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|King Solomon's Mines||H. Rider Haggard|
Solomon's Treasure Chamber
|Page 6 of 8||
What we did not see, however, was the look of fearful malevolence that old Gagool favoured us with as she crept, crept like a snake, out of the treasure chamber and down the passage towards the door of solid rock.
Hark! Cry upon cry comes ringing up the vaulted path. It is Foulata's voice!
"Oh, Bougwan! help! help! the stone falls!"
"Leave go, girl! Then--"
"Help! help! she has stabbed me!"
By now we are running down the passage, and this is what the light from the lamp shows us. The door of the rock is closing down slowly; it is not three feet from the floor. Near it struggle Foulata and Gagool. The red blood of the former runs to her knee, but still the brave girl holds the old witch, who fights like a wild cat. Ah! she is free! Foulata falls, and Gagool throws herself on the ground, to twist like a snake through the crack of the closing stone. She is under--ah! god! too late! too late! The stone nips her, and she yells in agony. Down, down it comes, all the thirty tons of it, slowly pressing her old body against the rock below. Shriek upon shriek, such as we have never heard, then a long sickening crunch, and the door was shut just as, rushing down the passage, we hurled ourselves against it.
It was all done in four seconds.
Then we turned to Foulata. The poor girl was stabbed in the body, and I saw that she could not live long.
"Ah! Bougwan, I die!" gasped the beautiful creature. "She crept out-- Gagool; I did not see her, I was faint--and the door began to fall; then she came back, and was looking up the path--I saw her come in through the slowly falling door, and caught her and held her, and she stabbed me, and I die, Bougwan!"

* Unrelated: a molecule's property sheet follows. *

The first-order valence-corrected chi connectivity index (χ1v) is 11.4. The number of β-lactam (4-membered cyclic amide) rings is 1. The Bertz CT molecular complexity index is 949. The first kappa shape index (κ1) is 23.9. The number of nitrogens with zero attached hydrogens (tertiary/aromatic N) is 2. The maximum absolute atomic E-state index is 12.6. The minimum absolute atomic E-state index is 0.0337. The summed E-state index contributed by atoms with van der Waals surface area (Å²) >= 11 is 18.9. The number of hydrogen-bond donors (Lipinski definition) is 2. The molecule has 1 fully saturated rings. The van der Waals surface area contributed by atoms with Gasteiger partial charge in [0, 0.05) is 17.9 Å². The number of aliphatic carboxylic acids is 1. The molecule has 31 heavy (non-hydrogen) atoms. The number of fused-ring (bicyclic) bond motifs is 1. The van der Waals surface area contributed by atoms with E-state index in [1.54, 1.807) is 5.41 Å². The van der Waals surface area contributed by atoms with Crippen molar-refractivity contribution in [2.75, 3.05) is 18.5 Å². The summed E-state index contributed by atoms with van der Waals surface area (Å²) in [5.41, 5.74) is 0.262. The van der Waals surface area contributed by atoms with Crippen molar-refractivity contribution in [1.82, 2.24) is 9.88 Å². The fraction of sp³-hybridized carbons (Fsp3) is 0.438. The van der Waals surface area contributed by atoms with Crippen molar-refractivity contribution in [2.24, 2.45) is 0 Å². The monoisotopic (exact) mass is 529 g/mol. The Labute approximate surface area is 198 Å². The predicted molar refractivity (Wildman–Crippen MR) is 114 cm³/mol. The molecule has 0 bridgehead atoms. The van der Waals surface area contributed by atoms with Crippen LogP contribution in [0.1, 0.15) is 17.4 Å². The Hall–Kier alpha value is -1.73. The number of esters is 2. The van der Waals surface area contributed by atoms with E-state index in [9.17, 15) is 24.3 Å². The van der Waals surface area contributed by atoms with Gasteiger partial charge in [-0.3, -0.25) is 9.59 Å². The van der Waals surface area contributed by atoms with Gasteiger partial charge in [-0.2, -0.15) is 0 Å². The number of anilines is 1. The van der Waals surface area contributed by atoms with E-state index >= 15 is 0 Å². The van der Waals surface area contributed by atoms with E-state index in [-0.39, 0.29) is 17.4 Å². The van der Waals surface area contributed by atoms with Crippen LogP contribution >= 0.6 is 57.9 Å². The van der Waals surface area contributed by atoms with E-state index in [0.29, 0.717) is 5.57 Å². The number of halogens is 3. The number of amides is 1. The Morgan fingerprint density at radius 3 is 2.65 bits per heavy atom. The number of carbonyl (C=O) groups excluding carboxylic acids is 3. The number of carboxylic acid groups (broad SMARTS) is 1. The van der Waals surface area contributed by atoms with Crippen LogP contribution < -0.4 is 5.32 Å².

"Poor girl! poor girl!" Good cried in his distress; and then, as he could do nothing else, he fell to kissing her.
"Bougwan," she said, after a pause, "is Macumazahn there? It grows so dark, I cannot see."
"Here I am, Foulata."
"Macumazahn, be my tongue for a moment, I pray thee, for Bougwan cannot understand me, and before I go into the darkness I would speak to him a word."
"Say on, Foulata, I will render it."
"Say to my lord, Bougwan, that--I love him, and that I am glad to die because I know that he cannot cumber his life with such as I am, for the sun may not mate with the darkness, nor the white with the black.
"Say that, since I saw him, at times I have felt as though there were a bird in my bosom, which would one day fly hence and sing elsewhere. Even now, though I cannot lift my hand, and my brain grows cold, I do not feel as though my heart were dying; it is so full of love that it could live ten thousand years, and yet be young. Say that if I live again, mayhap I shall see him in the Stars, and that--I will search them all, though perchance there I should still be black and he would --still be white. Say--nay, Macumazahn, say no more, save that I love --Oh, hold me closer, Bougwan, I cannot feel thine arms--oh! oh!"
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|King Solomon's Mines
H. Rider Haggard
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